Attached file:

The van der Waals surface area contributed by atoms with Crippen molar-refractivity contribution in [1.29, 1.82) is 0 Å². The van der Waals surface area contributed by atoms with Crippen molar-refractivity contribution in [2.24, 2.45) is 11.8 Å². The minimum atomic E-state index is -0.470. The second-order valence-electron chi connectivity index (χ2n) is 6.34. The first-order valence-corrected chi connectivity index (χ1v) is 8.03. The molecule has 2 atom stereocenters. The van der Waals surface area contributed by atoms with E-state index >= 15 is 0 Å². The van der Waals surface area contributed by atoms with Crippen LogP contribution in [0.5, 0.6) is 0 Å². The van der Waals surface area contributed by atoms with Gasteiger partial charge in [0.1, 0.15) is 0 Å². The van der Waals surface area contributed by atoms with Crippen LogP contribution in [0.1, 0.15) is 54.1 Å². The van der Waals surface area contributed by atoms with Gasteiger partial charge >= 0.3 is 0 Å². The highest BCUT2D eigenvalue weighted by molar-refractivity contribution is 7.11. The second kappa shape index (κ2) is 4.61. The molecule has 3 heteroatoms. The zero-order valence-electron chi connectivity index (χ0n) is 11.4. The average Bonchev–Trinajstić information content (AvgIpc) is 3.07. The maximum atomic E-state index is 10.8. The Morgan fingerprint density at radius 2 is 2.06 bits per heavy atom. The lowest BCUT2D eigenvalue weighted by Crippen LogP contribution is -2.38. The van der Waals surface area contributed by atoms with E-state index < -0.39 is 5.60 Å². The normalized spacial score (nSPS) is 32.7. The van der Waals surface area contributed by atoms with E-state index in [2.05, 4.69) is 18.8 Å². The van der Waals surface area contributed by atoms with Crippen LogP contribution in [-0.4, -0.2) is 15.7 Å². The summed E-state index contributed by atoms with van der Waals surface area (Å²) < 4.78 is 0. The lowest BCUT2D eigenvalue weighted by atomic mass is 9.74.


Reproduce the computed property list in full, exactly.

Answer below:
The van der Waals surface area contributed by atoms with Crippen molar-refractivity contribution in [1.29, 1.82) is 0 Å². The van der Waals surface area contributed by atoms with Crippen molar-refractivity contribution in [2.24, 2.45) is 11.8 Å². The minimum atomic E-state index is -0.470. The second-order valence-electron chi connectivity index (χ2n) is 6.34. The first-order valence-corrected chi connectivity index (χ1v) is 8.03. The molecule has 2 atom stereocenters. The van der Waals surface area contributed by atoms with E-state index >= 15 is 0 Å². The van der Waals surface area contributed by atoms with Crippen LogP contribution in [0.5, 0.6) is 0 Å². The van der Waals surface area contributed by atoms with Gasteiger partial charge in [0.1, 0.15) is 0 Å². The van der Waals surface area contributed by atoms with Crippen LogP contribution in [0.1, 0.15) is 54.1 Å². The van der Waals surface area contributed by atoms with Gasteiger partial charge >= 0.3 is 0 Å². The highest BCUT2D eigenvalue weighted by molar-refractivity contribution is 7.11. The second kappa shape index (κ2) is 4.61. The molecule has 3 heteroatoms. The zero-order valence-electron chi connectivity index (χ0n) is 11.4. The average Bonchev–Trinajstić information content (AvgIpc) is 3.07. The maximum atomic E-state index is 10.8. The Morgan fingerprint density at radius 2 is 2.06 bits per heavy atom. The lowest BCUT2D eigenvalue weighted by Crippen LogP contribution is -2.38. The van der Waals surface area contributed by atoms with E-state index < -0.39 is 5.60 Å². The normalized spacial score (nSPS) is 32.7. The van der Waals surface area contributed by atoms with E-state index in [2.05, 4.69) is 18.8 Å². The van der Waals surface area contributed by atoms with Crippen LogP contribution in [-0.4, -0.2) is 15.7 Å². The summed E-state index contributed by atoms with van der Waals surface area (Å²) < 4.78 is 0. The lowest BCUT2D eigenvalue weighted by atomic mass is 9.74.